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Neurosci Lett. 2006 Nov 20;408(3):214-9. Epub 2006 Sep 26.

Serotonin 2A receptor gene is associated with personality traits, but not to disorder, in patients with borderline personality disorder.

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Neurogenetics Section, Centre for Addiction and Mental Health, Toronto, Ont. M5T 1R8, Canada.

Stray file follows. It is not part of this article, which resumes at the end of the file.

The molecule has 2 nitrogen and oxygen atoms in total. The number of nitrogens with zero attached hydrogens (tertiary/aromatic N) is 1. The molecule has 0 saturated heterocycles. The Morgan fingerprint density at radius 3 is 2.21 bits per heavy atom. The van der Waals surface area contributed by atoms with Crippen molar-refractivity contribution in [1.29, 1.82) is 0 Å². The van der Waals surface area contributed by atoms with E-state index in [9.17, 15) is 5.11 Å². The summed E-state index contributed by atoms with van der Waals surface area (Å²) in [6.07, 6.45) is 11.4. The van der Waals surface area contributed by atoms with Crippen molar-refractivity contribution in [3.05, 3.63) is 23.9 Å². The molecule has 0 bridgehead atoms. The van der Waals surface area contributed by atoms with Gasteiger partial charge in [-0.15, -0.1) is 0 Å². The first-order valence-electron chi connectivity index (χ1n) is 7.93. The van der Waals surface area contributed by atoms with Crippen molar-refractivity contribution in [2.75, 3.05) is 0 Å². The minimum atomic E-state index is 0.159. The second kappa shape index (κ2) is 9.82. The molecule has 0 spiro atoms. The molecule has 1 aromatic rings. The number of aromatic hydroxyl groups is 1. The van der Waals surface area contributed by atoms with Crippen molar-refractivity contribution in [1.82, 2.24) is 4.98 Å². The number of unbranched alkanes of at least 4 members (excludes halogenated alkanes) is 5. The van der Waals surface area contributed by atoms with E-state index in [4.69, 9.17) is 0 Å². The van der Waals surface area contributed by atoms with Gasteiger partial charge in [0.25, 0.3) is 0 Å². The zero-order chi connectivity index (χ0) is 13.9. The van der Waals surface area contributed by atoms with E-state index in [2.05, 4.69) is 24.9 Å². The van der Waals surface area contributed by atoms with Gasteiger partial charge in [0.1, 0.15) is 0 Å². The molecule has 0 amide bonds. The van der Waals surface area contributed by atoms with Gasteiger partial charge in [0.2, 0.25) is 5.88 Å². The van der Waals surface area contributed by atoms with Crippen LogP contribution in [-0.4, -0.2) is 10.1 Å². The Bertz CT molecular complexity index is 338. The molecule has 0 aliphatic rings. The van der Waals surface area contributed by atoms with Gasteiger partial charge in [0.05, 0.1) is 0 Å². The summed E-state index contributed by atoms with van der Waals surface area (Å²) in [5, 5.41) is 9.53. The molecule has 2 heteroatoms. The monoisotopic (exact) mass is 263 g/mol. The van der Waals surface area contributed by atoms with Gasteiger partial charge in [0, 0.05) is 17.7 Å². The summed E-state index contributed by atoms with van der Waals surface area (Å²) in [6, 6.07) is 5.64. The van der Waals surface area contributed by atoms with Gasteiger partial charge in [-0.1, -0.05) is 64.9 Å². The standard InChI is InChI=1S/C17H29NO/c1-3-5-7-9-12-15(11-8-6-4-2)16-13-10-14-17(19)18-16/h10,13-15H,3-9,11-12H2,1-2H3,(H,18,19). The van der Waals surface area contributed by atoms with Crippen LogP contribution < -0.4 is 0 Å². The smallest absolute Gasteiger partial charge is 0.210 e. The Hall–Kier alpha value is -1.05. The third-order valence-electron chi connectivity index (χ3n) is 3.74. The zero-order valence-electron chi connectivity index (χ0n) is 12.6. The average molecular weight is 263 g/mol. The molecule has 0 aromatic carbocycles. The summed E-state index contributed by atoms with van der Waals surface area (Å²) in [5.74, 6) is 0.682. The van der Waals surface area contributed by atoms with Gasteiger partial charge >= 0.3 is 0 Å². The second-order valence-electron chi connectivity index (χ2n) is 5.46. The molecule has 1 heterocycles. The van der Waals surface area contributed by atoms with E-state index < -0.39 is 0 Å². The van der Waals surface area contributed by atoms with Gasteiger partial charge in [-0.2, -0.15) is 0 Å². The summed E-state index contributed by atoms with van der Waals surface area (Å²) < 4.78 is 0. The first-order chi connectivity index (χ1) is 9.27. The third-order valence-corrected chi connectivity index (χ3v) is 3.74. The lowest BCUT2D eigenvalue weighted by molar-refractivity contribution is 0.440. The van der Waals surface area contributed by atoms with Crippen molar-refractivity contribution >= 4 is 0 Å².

Borderline personality disorder (BPD) is a chronic, disabling, and high-risk mental disorder characterized by a pervasive pattern of instability in regulation of emotion, interpersonal relationships, self-image, and impulse control beginning in early adulthood. BPD affects about 1%-2% of the general population and has a high mortality rate as a result of suicide and impulsive behaviour. The serotonin 2A receptor gene (HTR2A) is considered a candidate gene for BPD because multiple lines of evidence suggest that it plays an important role in suicide, impulsivity and emotional liability. To test for an association between HTR2A and BPD, we genotyped four polymorphisms, rs6313 (T102C), rs4941573, rs2296972 and rs6314 (His452Tyr), in 111 Caucasian patients with BPD and 287 Caucasian healthy controls. The program UNPHASED was used to compare allele and haplotype frequencies between cases and controls. We did not find a significant association between HTR2A and BPD based on allele, genotype or haplotype analyses. However, there were significant associations between HTR2A and personality traits in the BPD patients. The C allele of rs6313 and the A allele of rs4941573 associated with a higher Extraversion score. Our results suggest that the serotonin 2A receptor gene may not play a major role in the aetiology of borderline personality disorder, but may have a role in personality traits.

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